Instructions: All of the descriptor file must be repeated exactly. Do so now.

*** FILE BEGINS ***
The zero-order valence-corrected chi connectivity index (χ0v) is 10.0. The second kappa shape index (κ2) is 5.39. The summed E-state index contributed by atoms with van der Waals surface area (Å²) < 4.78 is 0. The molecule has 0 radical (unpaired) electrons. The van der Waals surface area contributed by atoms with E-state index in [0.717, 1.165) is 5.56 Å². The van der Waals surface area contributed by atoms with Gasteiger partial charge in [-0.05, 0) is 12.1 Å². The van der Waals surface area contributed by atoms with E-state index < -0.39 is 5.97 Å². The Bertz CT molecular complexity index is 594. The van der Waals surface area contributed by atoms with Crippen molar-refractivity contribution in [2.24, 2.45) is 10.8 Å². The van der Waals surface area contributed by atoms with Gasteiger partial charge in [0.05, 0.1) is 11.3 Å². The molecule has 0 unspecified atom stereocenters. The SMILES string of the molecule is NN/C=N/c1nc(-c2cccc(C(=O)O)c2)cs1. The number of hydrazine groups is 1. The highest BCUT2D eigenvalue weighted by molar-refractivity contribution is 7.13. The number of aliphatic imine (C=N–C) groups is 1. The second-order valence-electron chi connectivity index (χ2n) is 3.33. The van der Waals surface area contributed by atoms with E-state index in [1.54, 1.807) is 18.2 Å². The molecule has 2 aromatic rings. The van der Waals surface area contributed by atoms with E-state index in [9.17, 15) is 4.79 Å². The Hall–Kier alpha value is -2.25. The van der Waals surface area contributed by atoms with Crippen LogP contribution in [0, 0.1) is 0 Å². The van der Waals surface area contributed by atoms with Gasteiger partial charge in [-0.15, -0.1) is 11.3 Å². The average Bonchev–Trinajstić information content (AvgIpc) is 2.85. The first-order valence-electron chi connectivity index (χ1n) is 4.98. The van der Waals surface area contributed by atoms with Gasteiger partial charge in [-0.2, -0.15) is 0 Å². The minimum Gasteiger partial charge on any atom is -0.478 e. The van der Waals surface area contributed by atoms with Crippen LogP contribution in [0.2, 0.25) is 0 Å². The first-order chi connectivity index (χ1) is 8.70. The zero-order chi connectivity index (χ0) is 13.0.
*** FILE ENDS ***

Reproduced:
The zero-order valence-corrected chi connectivity index (χ0v) is 10.0. The second kappa shape index (κ2) is 5.39. The summed E-state index contributed by atoms with van der Waals surface area (Å²) < 4.78 is 0. The molecule has 0 radical (unpaired) electrons. The van der Waals surface area contributed by atoms with E-state index in [0.717, 1.165) is 5.56 Å². The van der Waals surface area contributed by atoms with Gasteiger partial charge in [-0.05, 0) is 12.1 Å². The van der Waals surface area contributed by atoms with E-state index < -0.39 is 5.97 Å². The Bertz CT molecular complexity index is 594. The van der Waals surface area contributed by atoms with Crippen molar-refractivity contribution in [2.24, 2.45) is 10.8 Å². The van der Waals surface area contributed by atoms with Gasteiger partial charge in [0.05, 0.1) is 11.3 Å². The molecule has 0 unspecified atom stereocenters. The SMILES string of the molecule is NN/C=N/c1nc(-c2cccc(C(=O)O)c2)cs1. The number of hydrazine groups is 1. The highest BCUT2D eigenvalue weighted by molar-refractivity contribution is 7.13. The number of aliphatic imine (C=N–C) groups is 1. The second-order valence-electron chi connectivity index (χ2n) is 3.33. The van der Waals surface area contributed by atoms with E-state index in [1.54, 1.807) is 18.2 Å². The molecule has 2 aromatic rings. The van der Waals surface area contributed by atoms with E-state index in [9.17, 15) is 4.79 Å². The Hall–Kier alpha value is -2.25. The van der Waals surface area contributed by atoms with Crippen LogP contribution in [0, 0.1) is 0 Å². The van der Waals surface area contributed by atoms with Gasteiger partial charge in [-0.15, -0.1) is 11.3 Å². The average Bonchev–Trinajstić information content (AvgIpc) is 2.85. The first-order valence-electron chi connectivity index (χ1n) is 4.98. The van der Waals surface area contributed by atoms with Gasteiger partial charge in [-0.2, -0.15) is 0 Å². The minimum Gasteiger partial charge on any atom is -0.478 e. The van der Waals surface area contributed by atoms with Crippen LogP contribution in [0.2, 0.25) is 0 Å². The first-order chi connectivity index (χ1) is 8.70. The zero-order chi connectivity index (χ0) is 13.0.